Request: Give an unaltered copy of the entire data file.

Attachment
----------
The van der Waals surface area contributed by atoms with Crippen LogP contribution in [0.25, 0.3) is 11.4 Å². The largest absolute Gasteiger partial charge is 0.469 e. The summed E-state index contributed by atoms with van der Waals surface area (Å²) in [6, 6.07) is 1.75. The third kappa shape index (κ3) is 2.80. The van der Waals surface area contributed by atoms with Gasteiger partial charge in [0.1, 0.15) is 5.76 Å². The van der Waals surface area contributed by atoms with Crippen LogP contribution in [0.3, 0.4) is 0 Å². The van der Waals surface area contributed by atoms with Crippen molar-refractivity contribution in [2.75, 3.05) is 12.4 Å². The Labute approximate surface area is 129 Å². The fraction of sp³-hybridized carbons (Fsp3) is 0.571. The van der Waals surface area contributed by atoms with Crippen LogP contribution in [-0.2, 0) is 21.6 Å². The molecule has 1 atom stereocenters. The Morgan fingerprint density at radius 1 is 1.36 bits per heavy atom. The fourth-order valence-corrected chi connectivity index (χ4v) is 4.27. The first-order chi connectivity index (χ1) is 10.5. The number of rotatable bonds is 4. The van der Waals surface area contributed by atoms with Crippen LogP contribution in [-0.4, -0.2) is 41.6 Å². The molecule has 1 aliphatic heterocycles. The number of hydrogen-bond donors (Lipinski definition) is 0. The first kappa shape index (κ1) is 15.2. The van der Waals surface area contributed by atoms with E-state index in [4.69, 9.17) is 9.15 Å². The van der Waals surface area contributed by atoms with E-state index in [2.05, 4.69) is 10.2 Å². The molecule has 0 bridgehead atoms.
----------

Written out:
The van der Waals surface area contributed by atoms with Crippen LogP contribution in [0.25, 0.3) is 11.4 Å². The largest absolute Gasteiger partial charge is 0.469 e. The summed E-state index contributed by atoms with van der Waals surface area (Å²) in [6, 6.07) is 1.75. The third kappa shape index (κ3) is 2.80. The van der Waals surface area contributed by atoms with Gasteiger partial charge in [0.1, 0.15) is 5.76 Å². The van der Waals surface area contributed by atoms with Crippen LogP contribution in [0.3, 0.4) is 0 Å². The van der Waals surface area contributed by atoms with Crippen molar-refractivity contribution in [2.75, 3.05) is 12.4 Å². The Labute approximate surface area is 129 Å². The fraction of sp³-hybridized carbons (Fsp3) is 0.571. The van der Waals surface area contributed by atoms with Crippen LogP contribution in [-0.2, 0) is 21.6 Å². The molecule has 1 atom stereocenters. The Morgan fingerprint density at radius 1 is 1.36 bits per heavy atom. The fourth-order valence-corrected chi connectivity index (χ4v) is 4.27. The first-order chi connectivity index (χ1) is 10.5. The number of rotatable bonds is 4. The van der Waals surface area contributed by atoms with Crippen LogP contribution in [-0.4, -0.2) is 41.6 Å². The molecule has 1 aliphatic heterocycles. The number of hydrogen-bond donors (Lipinski definition) is 0. The first kappa shape index (κ1) is 15.2. The van der Waals surface area contributed by atoms with E-state index in [4.69, 9.17) is 9.15 Å². The van der Waals surface area contributed by atoms with E-state index in [2.05, 4.69) is 10.2 Å². The molecule has 0 bridgehead atoms.